The Senator’s Bride is also noteworthy as Mrs. Miller’s only novel to have a direct sequel — The Senator’s Favorite — written many years later, and likely to be presented here in a few months. Stay tuned! In the meantime, the first novel can be read in its entirety or downloaded through Project Gutenberg.
Our latest eBook release, produced with the help of Distributed Proofreaders and published through Project Gutenberg, is the New Sabbath Library edition of The Prince of the House of David by Rev. J. H. Ingraham. This novel tells of the events leading up to and immediately following Jesus’ crucifixion, as described by the letters of a young woman named Adina. Its author, who first became well-known by writing sensational adventure serials, is now probably best remembered for the fact that another of his epistolary novels, The Pillar of Fire, helped inspire the iconic film, The Ten Commandments.
It is important to note that this edition of the novel is not the author’s original version; instead, it has been (as the editors put it) “thoroughly revised and in parts rewritten, all unnecessary repetition appearing in the original edition of the book being omitted.” This opens up some potentially interesting avenues for study. The very successful original version of the novel likely reflected and informed popular views of Christianity in the mid nineteenth century. The changes made in this later “cheap” edition (designed for use in Sunday schools, and taking advantage of some of the publishing practices of contemporary dime novels) may also reveal some interesting things about the culture of the time.
If you want to investigate further, the entire New Sabbath Library edition of the book may be downloaded or read online through Project Gutenberg. The original version can be found in the Making of America collection if you are interested in comparing the differences.
The illustration from the first installment of An Old Man’s Darling in the New York Family Story Paper.
If you’re looking for something fun yet productive to work on over the holiday break, why not volunteer to help create a new eBook edition of a long-forgotten novel? We produce quite a few of these in collaboration with Distributed Proofreaders, as described in this earlier post. Our latest title to become available is An Old Man’s Darling, an early novel by Mrs. Alex. McVeigh Miller, author of the local favorite, The Bride of the Tomb. It was first serialized in The New York Family Story Paper (starting in issue #407) before being reprinted in book form. If you want to join in and help out, just pay a visit to the project page and get started!
Our latest eBook release, courtesy of Distributed Proofreaders and Project Gutenberg, is our first title from the prolific Laura Jean Libbey, a writer best-known for her frequent contributions to story papers such as The Fireside Companion. Like Mrs. Alex. McVeigh Miller, whose work has been mentioned fairly frequently in this blog, Libbey specialized in melodramatic serial romances full of plot twists and over-the-top situations.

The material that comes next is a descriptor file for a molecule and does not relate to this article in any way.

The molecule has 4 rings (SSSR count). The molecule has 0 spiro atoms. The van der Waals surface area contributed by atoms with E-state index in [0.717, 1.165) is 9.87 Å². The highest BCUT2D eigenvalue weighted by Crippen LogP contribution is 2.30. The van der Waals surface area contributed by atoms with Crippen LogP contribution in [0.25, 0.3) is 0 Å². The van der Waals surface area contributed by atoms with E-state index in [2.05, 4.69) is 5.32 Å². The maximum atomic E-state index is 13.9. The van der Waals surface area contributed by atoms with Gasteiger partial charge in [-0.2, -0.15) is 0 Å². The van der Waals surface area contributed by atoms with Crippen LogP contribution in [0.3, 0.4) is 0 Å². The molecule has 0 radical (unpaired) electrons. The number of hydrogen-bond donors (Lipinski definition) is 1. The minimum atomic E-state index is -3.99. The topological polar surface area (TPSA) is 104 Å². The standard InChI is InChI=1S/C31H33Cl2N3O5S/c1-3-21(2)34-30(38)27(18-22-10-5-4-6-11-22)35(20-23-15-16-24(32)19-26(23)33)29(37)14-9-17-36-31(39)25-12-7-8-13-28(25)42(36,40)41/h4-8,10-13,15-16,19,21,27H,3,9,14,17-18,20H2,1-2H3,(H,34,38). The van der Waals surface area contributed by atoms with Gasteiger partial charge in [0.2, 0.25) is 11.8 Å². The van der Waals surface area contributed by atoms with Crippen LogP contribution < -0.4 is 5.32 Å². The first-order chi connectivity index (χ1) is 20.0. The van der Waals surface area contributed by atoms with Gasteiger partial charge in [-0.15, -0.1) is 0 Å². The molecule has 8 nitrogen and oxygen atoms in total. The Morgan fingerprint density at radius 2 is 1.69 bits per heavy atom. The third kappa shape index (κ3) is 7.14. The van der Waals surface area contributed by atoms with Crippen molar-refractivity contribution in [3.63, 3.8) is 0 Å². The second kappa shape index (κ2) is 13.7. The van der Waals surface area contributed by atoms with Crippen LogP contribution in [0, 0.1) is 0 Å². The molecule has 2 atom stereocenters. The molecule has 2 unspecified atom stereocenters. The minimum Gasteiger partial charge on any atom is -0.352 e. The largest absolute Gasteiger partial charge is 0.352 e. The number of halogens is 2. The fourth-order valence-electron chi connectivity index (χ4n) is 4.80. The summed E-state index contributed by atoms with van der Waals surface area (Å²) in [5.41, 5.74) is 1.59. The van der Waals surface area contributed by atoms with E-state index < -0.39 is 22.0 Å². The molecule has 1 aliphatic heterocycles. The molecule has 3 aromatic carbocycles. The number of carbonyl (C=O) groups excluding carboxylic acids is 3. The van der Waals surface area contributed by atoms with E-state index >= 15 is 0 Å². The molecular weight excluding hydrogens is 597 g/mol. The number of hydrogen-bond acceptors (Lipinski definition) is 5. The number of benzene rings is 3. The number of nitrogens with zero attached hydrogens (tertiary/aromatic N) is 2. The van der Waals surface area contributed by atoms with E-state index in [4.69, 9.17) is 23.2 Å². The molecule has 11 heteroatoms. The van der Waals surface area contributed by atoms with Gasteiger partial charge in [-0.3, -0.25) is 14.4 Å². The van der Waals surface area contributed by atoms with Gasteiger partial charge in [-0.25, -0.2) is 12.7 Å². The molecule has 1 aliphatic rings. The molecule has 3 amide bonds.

The new release is A Dangerous Flirtation; or, Did Ida May Sin?, in which a poor, young telegraph operator endures all sorts of abuse and tragedy on her way to the inevitable happy ending. The pacing is extremely fast, with one dramatic situation after another occurring with little time for reflection, presumably to keep the cliffhanger-hungry audience buying papers week after week. Logic and consistent character motivations are left by the wayside, but readers looking for sensational material typical of the period — betrayals, deaths, accidental marriages, illegal misuse of sanitariums, frequent swooning, and multiple bouts of brain fever — will get a hefty dose.
As always, the full text of the story may be read online or downloaded through Project Gutenberg.
Today’s new Project Gutenberg / Distributed Proofreaders eBook release is something of a milestone: the thirty-fourth and final Motor Matt adventure, A Hoodoo Machine; or, The Motor Boys’ Runabout No. 1313. We released an eBook of the very first story in June of 2014, so it has actually taken more than twice as long to produce digital versions of these stories than it did to write and publish them in the first place; the entire sequence of adventures was first printed between February and December of 1909, and according to the author’s autobiography, they were written quite swiftly (and for only $75 each).
This final adventure sees Motor Matt acquiring a seemingly cursed car (which he cannot resist trying to fix). Predictably enough, it leads him and Joe McGlory into a new round of trouble related to Joe’s potential gold mine claim. In the end, a couple of brief paragraphs bring the whole series to a happy conclusion, though many loose ends — especially Motor Matt’s mysterious background — remain unresolved. It is not particularly surprising that the series ended when it did — the author had just about run out of new motor vehicles for Matt to aspire to run — but at the same time, he had clearly allowed himself plenty of contingencies for new plots had the publisher demanded more.
As a body of work, the Motor Matt adventures have to be viewed for what they are: hastily-written juvenile fiction reflecting the commercial demands (and many of the prejudices) of the early 20th century. Within these constraints, however, the author has delivered significantly more variety in action, plotting and characterization than the formula strictly demanded, also capturing some of the spirit of a time of rapid change in the process. The books also offer a fascinatingly conflicted blend of broad, offensive stereotyping with messages of tolerance and cooperation. It is hard to say just how much cultural impact these stories had — given its brief existence, it is certainly far from being one of the best-remembered dime novel series — but it nonetheless serves as a time capsule worthy of study. With the completion of this eBook conversion project, such study is now easier than it ever was in the past!
The final story, along with all the rest, can be read or downloaded through Project Gutenberg.